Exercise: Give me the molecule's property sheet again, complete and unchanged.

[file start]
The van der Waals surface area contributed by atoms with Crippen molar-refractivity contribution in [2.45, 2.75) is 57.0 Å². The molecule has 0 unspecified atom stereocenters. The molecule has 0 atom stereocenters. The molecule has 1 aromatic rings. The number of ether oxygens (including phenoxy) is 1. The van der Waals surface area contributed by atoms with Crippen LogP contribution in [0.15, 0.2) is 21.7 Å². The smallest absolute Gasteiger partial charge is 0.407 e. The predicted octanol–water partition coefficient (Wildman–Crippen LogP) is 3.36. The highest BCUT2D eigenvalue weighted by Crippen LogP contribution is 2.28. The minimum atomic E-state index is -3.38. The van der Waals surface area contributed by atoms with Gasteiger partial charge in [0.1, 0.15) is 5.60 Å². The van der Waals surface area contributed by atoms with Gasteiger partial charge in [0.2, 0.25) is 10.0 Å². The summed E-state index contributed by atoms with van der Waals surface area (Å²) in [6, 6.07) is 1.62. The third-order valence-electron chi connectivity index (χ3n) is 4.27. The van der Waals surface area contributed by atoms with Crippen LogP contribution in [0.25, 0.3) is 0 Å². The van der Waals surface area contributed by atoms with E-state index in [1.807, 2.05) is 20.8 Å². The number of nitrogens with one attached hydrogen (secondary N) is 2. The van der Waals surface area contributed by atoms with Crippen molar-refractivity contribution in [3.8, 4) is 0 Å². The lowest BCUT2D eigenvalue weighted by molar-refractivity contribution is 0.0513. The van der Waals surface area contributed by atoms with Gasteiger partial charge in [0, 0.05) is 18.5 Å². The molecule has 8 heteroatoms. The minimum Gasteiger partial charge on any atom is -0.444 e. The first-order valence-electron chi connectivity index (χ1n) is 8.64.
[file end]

The van der Waals surface area contributed by atoms with Crippen molar-refractivity contribution in [2.45, 2.75) is 57.0 Å². The molecule has 0 unspecified atom stereocenters. The molecule has 0 atom stereocenters. The molecule has 1 aromatic rings. The number of ether oxygens (including phenoxy) is 1. The van der Waals surface area contributed by atoms with Crippen LogP contribution in [0.15, 0.2) is 21.7 Å². The smallest absolute Gasteiger partial charge is 0.407 e. The predicted octanol–water partition coefficient (Wildman–Crippen LogP) is 3.36. The highest BCUT2D eigenvalue weighted by Crippen LogP contribution is 2.28. The minimum atomic E-state index is -3.38. The van der Waals surface area contributed by atoms with Gasteiger partial charge in [0.1, 0.15) is 5.60 Å². The van der Waals surface area contributed by atoms with Gasteiger partial charge in [0.2, 0.25) is 10.0 Å². The summed E-state index contributed by atoms with van der Waals surface area (Å²) in [6, 6.07) is 1.62. The third-order valence-electron chi connectivity index (χ3n) is 4.27. The van der Waals surface area contributed by atoms with Crippen LogP contribution in [0.25, 0.3) is 0 Å². The van der Waals surface area contributed by atoms with E-state index in [1.807, 2.05) is 20.8 Å². The number of nitrogens with one attached hydrogen (secondary N) is 2. The van der Waals surface area contributed by atoms with Crippen molar-refractivity contribution in [3.8, 4) is 0 Å². The lowest BCUT2D eigenvalue weighted by molar-refractivity contribution is 0.0513. The van der Waals surface area contributed by atoms with Gasteiger partial charge in [0, 0.05) is 18.5 Å². The molecule has 8 heteroatoms. The minimum Gasteiger partial charge on any atom is -0.444 e. The first-order valence-electron chi connectivity index (χ1n) is 8.64.